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Re: Dealing with Artistes

From: Chris Maden <crism@oreilly.com>
Date: Thu, 3 Dec 1998 18:06:25 -0500 (EST)
Message-Id: <199812032306.SAA04944@ruby.ora.com>
To: w3c-wai-ig@w3.org
[Lovey@aol.com]
> My Lord! How can one who calls themselves an "Artistie'" be so
> "blind", so flippant? These people are dinosaurs. This is the dawn
> of the millenium!  This is the age of the Internet! Art is for the
> masses! Not the elite!

Mr. Mouch... can I call you Wesley?  Art is for anyone who wants to
create it.  Art is no less art for being created entirely within one's
own head and accessible only to oneself.  No artist owes you, or me,
or anyone else, anything.  (Well, unless we commissioned something
from them...)

> People with low or no vision have keener sensitivity in their other
> senses - touch, taste, smell, sound, - if ones so called "art" does
> not stimulate *all* of the senses IMO it is NOT art!

So that rules out the Mona Lisa, then, encased in its protective
frame.  You can't touch it, you certainly can't smell or taste it, and
I don't think she's said much lately.

But of course, that was IYO, and you are completely entitled to hold
your own opinion about anything, even that the sky is green.

> I volunteer time to our local Art League Museum to build/maintain
> their website. Every Work and Artist has a written statement and has
> reams of critiques, descriptions and observations - without such you
> would miss the more subtle dramas of the artists and their works.

Now you're talking sense.  A Web site, even an art museum Web site, is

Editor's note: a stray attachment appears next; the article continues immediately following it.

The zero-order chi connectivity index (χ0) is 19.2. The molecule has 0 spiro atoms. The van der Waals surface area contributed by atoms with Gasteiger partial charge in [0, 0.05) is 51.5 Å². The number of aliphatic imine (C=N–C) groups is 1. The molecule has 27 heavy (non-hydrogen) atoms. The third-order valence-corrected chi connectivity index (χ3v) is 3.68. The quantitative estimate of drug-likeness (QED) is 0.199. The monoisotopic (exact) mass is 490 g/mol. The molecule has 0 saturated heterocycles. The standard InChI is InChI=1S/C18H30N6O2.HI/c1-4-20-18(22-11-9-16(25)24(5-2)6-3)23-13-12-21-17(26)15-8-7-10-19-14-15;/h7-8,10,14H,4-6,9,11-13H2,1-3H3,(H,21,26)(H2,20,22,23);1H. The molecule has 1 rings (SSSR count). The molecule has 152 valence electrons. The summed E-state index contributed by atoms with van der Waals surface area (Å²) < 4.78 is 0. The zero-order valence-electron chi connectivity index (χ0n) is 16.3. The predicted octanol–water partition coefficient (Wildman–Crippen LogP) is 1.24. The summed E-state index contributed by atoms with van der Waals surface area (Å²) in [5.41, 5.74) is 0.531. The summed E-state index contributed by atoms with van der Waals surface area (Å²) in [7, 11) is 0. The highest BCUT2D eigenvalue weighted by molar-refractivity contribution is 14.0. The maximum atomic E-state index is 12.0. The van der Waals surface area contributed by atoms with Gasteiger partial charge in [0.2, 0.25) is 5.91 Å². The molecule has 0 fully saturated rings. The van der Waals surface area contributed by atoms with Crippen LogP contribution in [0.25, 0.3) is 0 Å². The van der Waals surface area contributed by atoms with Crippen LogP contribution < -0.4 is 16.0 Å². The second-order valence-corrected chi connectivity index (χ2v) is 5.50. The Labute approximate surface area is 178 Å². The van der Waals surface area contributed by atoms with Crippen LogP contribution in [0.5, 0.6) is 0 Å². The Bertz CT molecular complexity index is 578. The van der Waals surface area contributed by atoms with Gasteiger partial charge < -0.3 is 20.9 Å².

information first and foremost, and information is easy to make
accessible.  A site can certainly be artistic; good ones are.  Keep up
the good work, as I know you will.

But your opening paragraphs are symptoms of a large problem with the
accessibility movement.  If it makes you feel good, you can climb
Mount Rushmore and yell in George Washington's ear that you demand
access, and that ACCESSIBILITY IS RIGHT - NOT PRIVILEGE until you are
hoarse.  But the only entities that have any compulsion to make their
Web sites accessible are government ones, whom the disabled have
funded in equal measure to the temporarily abled.  The ADA may apply
to commercial and recreational Web sites, though I do not believe that
it should.  But even if it does, relying on what is owed you means
tracking down every violator and forcing them to change or punishing
them.  That's going to take a Very Long Time.  A broad education
campaign, like the one the W3C is waging, will reach people you don't
know about, and show them the benefits they can have even if they
don't care about "cripples and deafmutes", with benefit to everyone.

So maybe you believe you're owed something.  You may even be right.
But you're not going to get it by saying so over and over.  People are
selfish: show them what they'll gain but giving you what you want.
Then you'll win.  Otherwise, you'll just get a sore throat and RSI.

-Chris
-- 
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Received on Thursday, 3 December 1998 18:07:15 GMT

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